“This is the first real indication directly from a company that there has been cancellations of orders,” McShane said. “Liz’s outlook for the fourth quarter and 2008 is concerning for all manufacturers and confirms that between now and holiday the industry is going to be tough.”

McShane added that the retail environment today is even tougher than when Claiborne held its July 11 Investor Day to present its plan.

“It is a different retail environment out there [since the July 11 announcement], but how we execute the strategy is what is important, not reconsidering the strategy,” McComb said. “The big theme of the call is patience. The dumbest thing we could do is retrench on [the direct brands] aspect of our strategy. “

The Liz Claiborne brand, which still makes up about one-fifth of the company’s sales, continues to experience difficulties. “The Liz Claiborne brands suffered a one-two punch from product issues and the warm fall weather,” McComb said.

While the Liz & Co. exclusive at J.C. Penney has continued to prosper, the namesake line as well as the Villager line at Kohl’s have hurt sales.

Management added that it is pulling back on marketing investment for the Liz Claiborne brand after being underwhelmed by the results of the Liz Is campaign.

“The Liz Is campaign with the timing of the Liz & Co. launch sent the wrong message,” said Dave McTague, the new executive vice president of partnered brands. “We will be moving a significant amount of marketing spend to the consumer experience.”

McTague said he is close to completing his Liz Claiborne brand turnaround plan, an initiative that he said has been his first priority in the two months since the former Converse president joined Claiborne. He said it will stand on three pillars: aggressive product improvement; demand creation and marketing, and product presentation.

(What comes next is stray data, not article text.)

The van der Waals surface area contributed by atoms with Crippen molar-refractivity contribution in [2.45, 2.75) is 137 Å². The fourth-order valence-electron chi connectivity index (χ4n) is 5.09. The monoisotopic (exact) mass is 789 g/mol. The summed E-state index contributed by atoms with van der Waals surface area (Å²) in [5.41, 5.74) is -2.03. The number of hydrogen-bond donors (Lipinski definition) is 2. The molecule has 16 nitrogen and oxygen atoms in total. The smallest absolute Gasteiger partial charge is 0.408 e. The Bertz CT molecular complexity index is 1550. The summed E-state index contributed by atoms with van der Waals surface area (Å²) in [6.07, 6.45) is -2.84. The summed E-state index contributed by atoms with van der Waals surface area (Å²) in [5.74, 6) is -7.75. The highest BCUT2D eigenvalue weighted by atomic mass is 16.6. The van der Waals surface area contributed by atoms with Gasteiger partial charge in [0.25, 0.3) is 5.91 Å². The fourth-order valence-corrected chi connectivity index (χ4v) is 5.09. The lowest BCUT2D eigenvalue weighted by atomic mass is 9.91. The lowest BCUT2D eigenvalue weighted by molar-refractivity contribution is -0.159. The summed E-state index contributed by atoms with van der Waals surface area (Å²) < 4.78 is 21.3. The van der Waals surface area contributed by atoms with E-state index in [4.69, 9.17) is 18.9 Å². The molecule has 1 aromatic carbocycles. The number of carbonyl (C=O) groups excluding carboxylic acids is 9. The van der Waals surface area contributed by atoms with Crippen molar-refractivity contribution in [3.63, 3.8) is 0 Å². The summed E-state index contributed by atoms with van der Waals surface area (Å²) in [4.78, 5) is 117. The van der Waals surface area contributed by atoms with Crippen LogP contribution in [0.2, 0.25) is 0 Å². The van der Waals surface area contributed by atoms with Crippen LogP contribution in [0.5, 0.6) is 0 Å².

Although direct brands continued to perform better than partnered brands, that division was not without hiccups:

l While Lucky sales increased 11.5 percent to $109 million, Lucky retail comps fell 2 percent because of warm weather this fall, the company said. Claiborne is boosting advertising for the brand, including its first national ad campaign, and analysts seem optimistic this could turn around comps.

l Mexx Europe comps fell 2 percent and, excluding foreign currency exchange rates, sales slid about 1 percent to $339 million. “Mexx Europe is engaged in the same kind of turnaround that the overall corporation has initiated,” McComb said.

l Juicy Couture continued strong with 48 percent increases in revenues to $135 million and 18 percent comps growth.

l Acquired in the fourth quarter last year, Kate Spade’s sales were $20 million in the third quarter.

For the first nine months of the year, earnings sank 65 percent to $62.8 million, or 62 cents a diluted share, from $181.5 million, or $1.75, on a 1 percent slip in sales to $3.46 billion from $3.50 billion.